“We are entering a new era of cancer therapy through targeted therapy and immunotherapy that will leave the radiation and chemotherapy we know today in the dust,” Christopher Moertel, M.D., and a professor in the Division of Pediatric Hematology and Oncology, Department of Pediatrics, University of Minnesota.
Moertel’s immediate interest is a new class of drugs that target very specific “signaling” proteins inside cells to restore quality of life, and sometimes life itself, to children with neurofibromatosis (NF).
There are three types of NF, and type 1 (NF1) usually appears in childhood. NF1 syndrome is an inherited condition in children involving one copy of a mutant NF gene that causes a major cancer gene called RAS to turn on, resulting in NF1.
Everyone has NF genes, but mutations can lead to NF1. “RAS was previously thought to be undruggable,” says Moertel, but he and David Largaespada, Ph.D., and professor in the College of Biological Sciences, have learned much about what happens downstream with the RAF/MEK pathway, making RAS now treatable.
“I see NF1 patients every single day I’m in clinic,” Moertel adds. “About one in every 3,000 individuals has NF1.” Often, the first symptom is a birthmark. As children age, they develop more manifestations of the condition, including nerve tumors on the out-side of the brain and spinal cord. Those can become malignant, killing half of the patients within five years. Children also may develop brain tumors or leukemia.
“We have learned there are major signaling pathways in regulating tumor growth in patients with NF1,” says. Moertel. “Being knowledgeable about the MEK pathway has enabled us to identify new drugs.”
He is particularly intrigued by a new class of drugs with anti-RAF and MEK chemicals that have been used to treat melanoma successfully.
As those drugs became commercially available, he began giving them to his patients with previously untreatable progressive brain tumors — and the tumors disappeared. His ultimate goal is to find alternatives to traditional therapy for brain tumors, radiation and chemotherapy, to eliminate or reduce serious side effects.
Moertel and Largaespada each have been working with NF1 for 20 years. “One of my primary reasons for coming to the university in 2008 was to bring Largaespada’s science closer to my patients and to bring my patients closer to his science,” says Moertel. “We have had a rich collaboration over the years.”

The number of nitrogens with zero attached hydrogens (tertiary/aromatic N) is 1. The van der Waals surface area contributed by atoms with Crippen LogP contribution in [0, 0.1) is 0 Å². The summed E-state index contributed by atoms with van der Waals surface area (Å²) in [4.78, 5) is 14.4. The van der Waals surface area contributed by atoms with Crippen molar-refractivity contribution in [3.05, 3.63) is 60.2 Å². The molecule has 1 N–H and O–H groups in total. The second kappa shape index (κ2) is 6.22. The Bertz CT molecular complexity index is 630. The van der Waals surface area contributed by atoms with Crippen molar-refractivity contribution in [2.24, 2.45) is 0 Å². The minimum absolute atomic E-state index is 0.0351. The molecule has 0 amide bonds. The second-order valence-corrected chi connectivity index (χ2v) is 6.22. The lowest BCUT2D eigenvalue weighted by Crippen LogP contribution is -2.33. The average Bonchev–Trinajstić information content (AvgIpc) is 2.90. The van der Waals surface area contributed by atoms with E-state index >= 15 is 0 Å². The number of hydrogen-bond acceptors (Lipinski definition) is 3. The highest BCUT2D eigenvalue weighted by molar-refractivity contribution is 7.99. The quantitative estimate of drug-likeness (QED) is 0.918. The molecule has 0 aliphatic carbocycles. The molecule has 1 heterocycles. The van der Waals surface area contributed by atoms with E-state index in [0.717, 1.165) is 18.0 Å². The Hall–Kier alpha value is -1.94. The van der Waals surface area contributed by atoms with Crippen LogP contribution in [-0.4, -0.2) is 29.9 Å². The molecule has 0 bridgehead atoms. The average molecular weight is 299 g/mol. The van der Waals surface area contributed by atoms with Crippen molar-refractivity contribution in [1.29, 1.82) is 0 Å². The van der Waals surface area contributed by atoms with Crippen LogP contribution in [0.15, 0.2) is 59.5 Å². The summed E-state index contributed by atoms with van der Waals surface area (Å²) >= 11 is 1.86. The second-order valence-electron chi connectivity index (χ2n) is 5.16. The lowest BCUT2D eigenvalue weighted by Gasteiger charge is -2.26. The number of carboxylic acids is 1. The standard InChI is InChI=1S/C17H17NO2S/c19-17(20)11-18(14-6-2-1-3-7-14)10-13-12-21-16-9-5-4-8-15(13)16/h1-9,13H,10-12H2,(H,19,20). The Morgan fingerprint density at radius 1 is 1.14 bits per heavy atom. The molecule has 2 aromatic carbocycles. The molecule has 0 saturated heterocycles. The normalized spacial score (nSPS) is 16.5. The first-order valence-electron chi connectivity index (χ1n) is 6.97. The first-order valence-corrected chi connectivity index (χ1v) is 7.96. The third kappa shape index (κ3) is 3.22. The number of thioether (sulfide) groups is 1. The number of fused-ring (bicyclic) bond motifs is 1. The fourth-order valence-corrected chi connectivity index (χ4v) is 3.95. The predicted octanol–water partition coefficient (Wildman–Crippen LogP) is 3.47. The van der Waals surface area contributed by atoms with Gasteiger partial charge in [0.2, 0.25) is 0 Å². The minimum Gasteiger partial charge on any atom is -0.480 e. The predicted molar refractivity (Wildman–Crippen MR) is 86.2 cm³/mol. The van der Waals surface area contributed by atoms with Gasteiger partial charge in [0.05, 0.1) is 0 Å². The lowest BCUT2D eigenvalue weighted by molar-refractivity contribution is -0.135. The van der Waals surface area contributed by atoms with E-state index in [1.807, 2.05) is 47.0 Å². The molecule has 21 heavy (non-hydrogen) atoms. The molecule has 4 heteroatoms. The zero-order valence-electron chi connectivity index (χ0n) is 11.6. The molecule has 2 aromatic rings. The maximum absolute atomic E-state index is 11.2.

The university’s nationally recognized NF1 program also includes drug development specialists Gunda Georg, Ph.D., director of the Institute for Therapeutics Discovery and Development (ITDD); Jon Hawkinson, Ph.D. associate program director, ITDD; Adrianne Watson, Ph.D., Re-combinetics; and Nancy Ratner, Ph.D., professor, University of Cincin-nati Department of Pediatrics.
“The work we’re doing has been supported by Children’s Cancer Research Fund,” Moertel says. “Without CCRF, we wouldn’t have been able to do the formative work that led to these major grants and major reputation building.”
Moertel’s professorship is funded by the Children’s Cancer Research Fund, and Dr. Largaespada currently holds CCRF’s Hedberg Family Chair. Recently, Largaespada and Moertel received a $2 million grant from the Children’s Tumor Foundation to explore new drug treatments for kids with NF1.
Previous work with mouse models and Largaespada’s unique Sleeping Beauty transposon technology is now being supplemented with a special pig model. That model will help speed drug discovery and development by testing the toxicity of new drugs, particularly for the treatment of peripheral nerve tumors.
“We have learned a lot about NF1 in 20 years,” Largaespada adds. “Research has evolved, and we are starting to see evidence that the first target-ed therapies are working. Our enthusiasm has not diminished.” Moertel agrees.
“In the past,” he says, “we would have told a patient with an NF1 tumor there was nothing more we could do. Now, with a new generation of drugs, we are snatching kids from the grave.”